The year: 1989. The artist: Liza with a Á¢€Å“zÁ¢€. The idea: Bring Liza back into the present out of the standards ghetto sheÁ¢€â„¢d been reduced to by teaming her with the Pet Shop Boys, who would write, produce and play on her new album. The results: Á¢€Å“ResultsÁ¢€. The verdict?
Not half bad.
There are two stories floating around about how this project came to be Á¢€” one has LizaÁ¢€â„¢s then-current recording manager, none other than KissÁ¢€â„¢s Gene Simmons, suggesting the collab. Another version has a Sony exec, quite probably Walter Yetnikoff, sparking the idea. In either case, it was one of those wild ideas that smacked of both desperation and inspiration Á¢€” combine the most camp, gayest sensibilities of the Pet Shop Boys with the most camp, gayest icon short of her mother, Liza Minnelli.
Á¢€Å“ResultsÁ¢€ was a mix of previously recorded Pet Shop Boys tunes like Á¢€Å“RentÁ¢€ and Á¢€Å“Tonight Is ForeverÁ¢€, alongside some carefully selected covers (including a bewildering version of Tanita TikaramÁ¢€â„¢s Á¢€Å“Twist In My SobrietyÁ¢€) and new PSB material. Something in the songs must have breathed some life in olÁ¢€â„¢ Liza, since she toned down much of the histrionics that had plagued her delivery and actually emoted, giving the songs surprising depth. That didnÁ¢€â„¢t mean the album was without its campy moments.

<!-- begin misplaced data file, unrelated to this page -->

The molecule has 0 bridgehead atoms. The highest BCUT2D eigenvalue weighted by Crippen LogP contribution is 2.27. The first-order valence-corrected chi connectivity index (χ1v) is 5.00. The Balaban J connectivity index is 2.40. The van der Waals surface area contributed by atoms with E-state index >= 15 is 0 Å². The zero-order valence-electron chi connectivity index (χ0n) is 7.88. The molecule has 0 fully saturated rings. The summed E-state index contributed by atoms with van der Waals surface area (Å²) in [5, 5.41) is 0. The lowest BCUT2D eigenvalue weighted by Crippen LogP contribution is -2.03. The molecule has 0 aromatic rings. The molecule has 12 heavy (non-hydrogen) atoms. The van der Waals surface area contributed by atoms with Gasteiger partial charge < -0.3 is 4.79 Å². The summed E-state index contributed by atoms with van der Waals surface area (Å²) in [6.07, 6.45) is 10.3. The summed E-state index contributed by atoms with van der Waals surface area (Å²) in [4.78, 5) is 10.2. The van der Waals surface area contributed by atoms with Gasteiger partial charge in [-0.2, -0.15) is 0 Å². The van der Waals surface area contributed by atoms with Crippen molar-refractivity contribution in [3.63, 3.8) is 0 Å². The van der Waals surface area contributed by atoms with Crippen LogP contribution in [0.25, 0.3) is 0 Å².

First single Á¢€Å“Losing My Mind,Á¢€ a Stephen Sondheim composition, seems almost unfair to put Liza through, considering her past. But luckily, Liza was in on the joke and delivered a winking performance like a champ. Dance clubs went nuts for it (imagine that), and Liza had a bona fide hit single Á¢€” Á¢€Å“Losing My MindÁ¢€ peaked at #6 on the U.K. charts. U.S. radio, predictably, wanted nothing to do with it.
Now imagine Faye Dunaway as Joan Crawford as a Disco Diva and you get the idea behind the albumÁ¢€â„¢s follow-up single, Á¢€Å“DonÁ¢€â„¢t Drop BombsÁ¢€. To wit:
I’d rather not have to hear about
Your other girls on your expense account
I know you carry on, behind my back
With your secretary, you’ll have a heart attack
WhatÁ¢€â„¢s not to love?
But as was noted earlier, it wasnÁ¢€â„¢t all wink-wink nudge-nudge campy fun. The album has some honestly earnest moments, most notably Á¢€Å“Love Pains,Á¢€ a disco hit first made famous by Yvonne Elliman. ItÁ¢€â„¢s shocking to hear some actual grit in LizaÁ¢€â„¢s voice, especially during the chorus Á¢€” itÁ¢€â„¢s a side she should have explored more, instead of marrying gay plastic surgery addicts and popping Xanax.
Á¢€Å“ResultsÁ¢€ is pleasantly surprising. DonÁ¢€â„¢t let the fact that itÁ¢€â„¢s Liza Minnelli scare you off, especially if youÁ¢€â„¢re a Pet Shop Boys fan. The album must have done okay since itÁ¢€â„¢s not only still in print, but there’s now a remastered version, complete with bonus remixes and a DVD of all the videos made to promote the album.
Score: Liza Á¢€” 1, New Wave Á¢€” 0. Decision, Liza.
Minnelli went on to record more standards, Broadway-ish things, but never returned to the pop charts. She did, however, earn major cool cred points by portraying Lucille 2 on “Arrested Development”, the greatest sitcom since “Seinfeld”. So for that, she gets major props.
Á¢€Losing My MindÁ¢€ peaked at #11 on the Billboard Hot Dance Music Sales chart in 1989.
Á¢€Å“Love PainsÁ¢€ peaked at #40 on the same chart the same year.